No special deals for teachers this time round
Senior officials at the Department of Education have been going around with ample smiles on their faces in the last fortnight .
The denizens of Marlborough Street, used to toiling in one of the more obscure Government outposts, are jubilant at their new-found popularity with the Department of Finance.
Many of the older hands in the Department were around during the hairshirt 1980s when cutbacks were constant and spending was a dirty word. Now there appears to be money for everything.
The Department is even able to part with almost £500,000 for a group of private consultants. Education is in vogue. Along with officials in the Department of Health and Children, they have been the big winners in this year's spending carve-up and their Minister, Dr Woods, who has been having a rough time from teachers, will no doubt be pleased.
His officials appear so satisfied with their lot it is hard to believe there is a teachers' strike on at all.
The Government Estimates, published last month, show capital and current spending for the Department will increase next year by 12 per cent to £3.7 billion. While this will allow the Department to give teachers a few sweeteners this does not include pay awards outside the national pay deal.
The Minister for Finance, Mr McCreevy, made it quite clear when announcing his Estimates that no special deals were available for teachers. Eight days of industrial action has not changed this position.
While there might be some goodies for workers generally - in terms of tax cuts and promises to bring forward a "downpayment" under the benchmarking body in the Budget - Mr McCreevy is unlikely to wave a magic wand and end the dispute by the Association of Secondary Teachers, Ireland (ASTI).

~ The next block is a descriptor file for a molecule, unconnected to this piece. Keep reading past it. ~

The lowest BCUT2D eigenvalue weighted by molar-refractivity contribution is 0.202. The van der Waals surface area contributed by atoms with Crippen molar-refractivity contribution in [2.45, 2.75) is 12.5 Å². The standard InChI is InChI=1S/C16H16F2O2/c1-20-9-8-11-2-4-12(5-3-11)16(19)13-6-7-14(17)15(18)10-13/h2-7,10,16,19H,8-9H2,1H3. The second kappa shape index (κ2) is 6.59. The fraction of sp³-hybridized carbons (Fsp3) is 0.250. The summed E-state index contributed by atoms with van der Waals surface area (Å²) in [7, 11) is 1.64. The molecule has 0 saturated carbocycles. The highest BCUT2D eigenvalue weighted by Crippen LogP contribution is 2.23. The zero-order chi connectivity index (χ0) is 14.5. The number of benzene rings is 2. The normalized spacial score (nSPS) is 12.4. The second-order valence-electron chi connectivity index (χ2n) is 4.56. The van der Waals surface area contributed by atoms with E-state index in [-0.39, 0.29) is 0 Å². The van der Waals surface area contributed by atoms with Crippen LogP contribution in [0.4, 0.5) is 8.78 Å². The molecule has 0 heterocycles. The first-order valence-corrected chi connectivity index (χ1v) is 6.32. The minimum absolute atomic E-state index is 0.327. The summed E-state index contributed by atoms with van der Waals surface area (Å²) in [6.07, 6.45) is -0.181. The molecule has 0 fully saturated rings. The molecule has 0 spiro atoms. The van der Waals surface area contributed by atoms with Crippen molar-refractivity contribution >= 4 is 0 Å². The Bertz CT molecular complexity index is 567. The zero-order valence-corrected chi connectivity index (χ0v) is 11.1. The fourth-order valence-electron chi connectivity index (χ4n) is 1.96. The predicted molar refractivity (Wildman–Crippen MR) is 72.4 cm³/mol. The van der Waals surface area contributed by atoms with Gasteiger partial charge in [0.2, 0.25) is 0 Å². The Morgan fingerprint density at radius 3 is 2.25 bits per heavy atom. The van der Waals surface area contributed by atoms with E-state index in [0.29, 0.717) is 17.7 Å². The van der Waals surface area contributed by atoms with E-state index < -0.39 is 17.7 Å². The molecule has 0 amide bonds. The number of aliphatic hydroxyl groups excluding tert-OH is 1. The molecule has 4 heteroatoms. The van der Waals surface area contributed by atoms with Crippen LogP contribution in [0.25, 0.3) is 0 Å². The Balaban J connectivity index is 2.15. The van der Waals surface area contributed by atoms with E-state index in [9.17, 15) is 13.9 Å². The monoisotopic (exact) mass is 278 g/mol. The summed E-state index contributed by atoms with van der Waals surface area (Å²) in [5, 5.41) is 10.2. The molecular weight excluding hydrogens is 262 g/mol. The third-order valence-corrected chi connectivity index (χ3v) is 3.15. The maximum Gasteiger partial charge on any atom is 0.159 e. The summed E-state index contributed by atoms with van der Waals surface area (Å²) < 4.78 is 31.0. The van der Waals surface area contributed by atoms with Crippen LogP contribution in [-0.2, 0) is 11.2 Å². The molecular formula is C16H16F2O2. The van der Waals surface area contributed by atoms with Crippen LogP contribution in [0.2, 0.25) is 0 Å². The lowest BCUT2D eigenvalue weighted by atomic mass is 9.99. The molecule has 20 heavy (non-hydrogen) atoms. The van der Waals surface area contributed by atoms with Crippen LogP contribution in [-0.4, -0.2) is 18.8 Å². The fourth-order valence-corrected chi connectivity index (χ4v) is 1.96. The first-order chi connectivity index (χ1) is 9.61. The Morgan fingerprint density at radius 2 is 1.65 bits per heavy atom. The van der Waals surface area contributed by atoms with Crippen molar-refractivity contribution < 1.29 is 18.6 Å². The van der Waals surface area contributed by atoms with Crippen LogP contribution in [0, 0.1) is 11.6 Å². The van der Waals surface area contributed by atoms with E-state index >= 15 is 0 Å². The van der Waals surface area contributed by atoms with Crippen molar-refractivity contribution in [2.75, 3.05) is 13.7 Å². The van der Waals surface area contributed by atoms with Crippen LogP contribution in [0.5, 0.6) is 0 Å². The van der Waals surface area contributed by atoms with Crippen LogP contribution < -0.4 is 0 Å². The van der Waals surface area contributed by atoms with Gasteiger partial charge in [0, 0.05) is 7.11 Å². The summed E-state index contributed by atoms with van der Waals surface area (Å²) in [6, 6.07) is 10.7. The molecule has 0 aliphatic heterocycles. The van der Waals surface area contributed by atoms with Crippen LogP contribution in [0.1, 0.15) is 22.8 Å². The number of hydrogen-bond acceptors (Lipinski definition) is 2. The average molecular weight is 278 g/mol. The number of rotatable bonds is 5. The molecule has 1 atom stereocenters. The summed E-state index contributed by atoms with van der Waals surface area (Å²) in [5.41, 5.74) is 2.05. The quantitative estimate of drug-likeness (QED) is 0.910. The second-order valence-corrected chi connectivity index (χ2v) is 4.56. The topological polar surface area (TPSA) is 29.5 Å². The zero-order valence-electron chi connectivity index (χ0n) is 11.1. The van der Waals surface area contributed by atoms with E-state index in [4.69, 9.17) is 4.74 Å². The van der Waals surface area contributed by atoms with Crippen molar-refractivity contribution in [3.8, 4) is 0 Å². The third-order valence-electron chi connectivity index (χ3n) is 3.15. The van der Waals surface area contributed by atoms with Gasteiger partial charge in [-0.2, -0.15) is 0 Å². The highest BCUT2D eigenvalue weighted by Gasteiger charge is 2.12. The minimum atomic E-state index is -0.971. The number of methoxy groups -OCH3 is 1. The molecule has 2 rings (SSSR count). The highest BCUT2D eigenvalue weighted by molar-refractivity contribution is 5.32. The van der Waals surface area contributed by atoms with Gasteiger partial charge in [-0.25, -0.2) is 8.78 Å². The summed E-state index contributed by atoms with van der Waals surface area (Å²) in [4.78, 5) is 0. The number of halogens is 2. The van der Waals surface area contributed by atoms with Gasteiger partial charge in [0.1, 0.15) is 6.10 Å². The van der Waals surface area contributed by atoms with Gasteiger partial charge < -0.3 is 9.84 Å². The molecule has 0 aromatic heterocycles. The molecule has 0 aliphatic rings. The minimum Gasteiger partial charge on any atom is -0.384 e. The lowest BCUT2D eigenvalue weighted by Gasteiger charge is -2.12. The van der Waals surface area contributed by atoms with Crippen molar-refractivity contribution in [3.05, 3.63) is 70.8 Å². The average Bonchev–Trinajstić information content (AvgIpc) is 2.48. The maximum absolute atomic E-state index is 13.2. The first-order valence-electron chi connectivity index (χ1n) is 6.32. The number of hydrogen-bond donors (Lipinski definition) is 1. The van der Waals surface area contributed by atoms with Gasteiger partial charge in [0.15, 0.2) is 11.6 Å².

Mr McCreevy's officials are already unpopular with the ASTI leadership after putting a £200 million (€254 million) price tag on their 30 per cent pay claim earlier this year during discussions.
The stark arithmetic became bleaker for the ASTI when officials said if they got such a rise, primary teachers would have to get it too, costing the State another £200 million.
The scale of these figures would make a serious dent in the education budget. For example it would cost the Government more to pay the ASTI than to run all the State's community and comprehensive schools, which currently gobble up about £136 million a year in current spending.
As one source said last week: "There will be nothing special for teachers on pay and the Minister is unlikely to improve the Government's room for manoeuvre."
On the contrary, one measure which may be in the Minister's Budget briefcase could increase the pressure on the ASTI.
A gesture he is understood to be considering is a new fund for school supervision, currently done by most teachers on a voluntary basis. This could increase the pressure on the ASTI.
The teachers have stopped providing this service on seven days in the last three weeks, forcing school managers to cancel classes because they have nobody to replace them.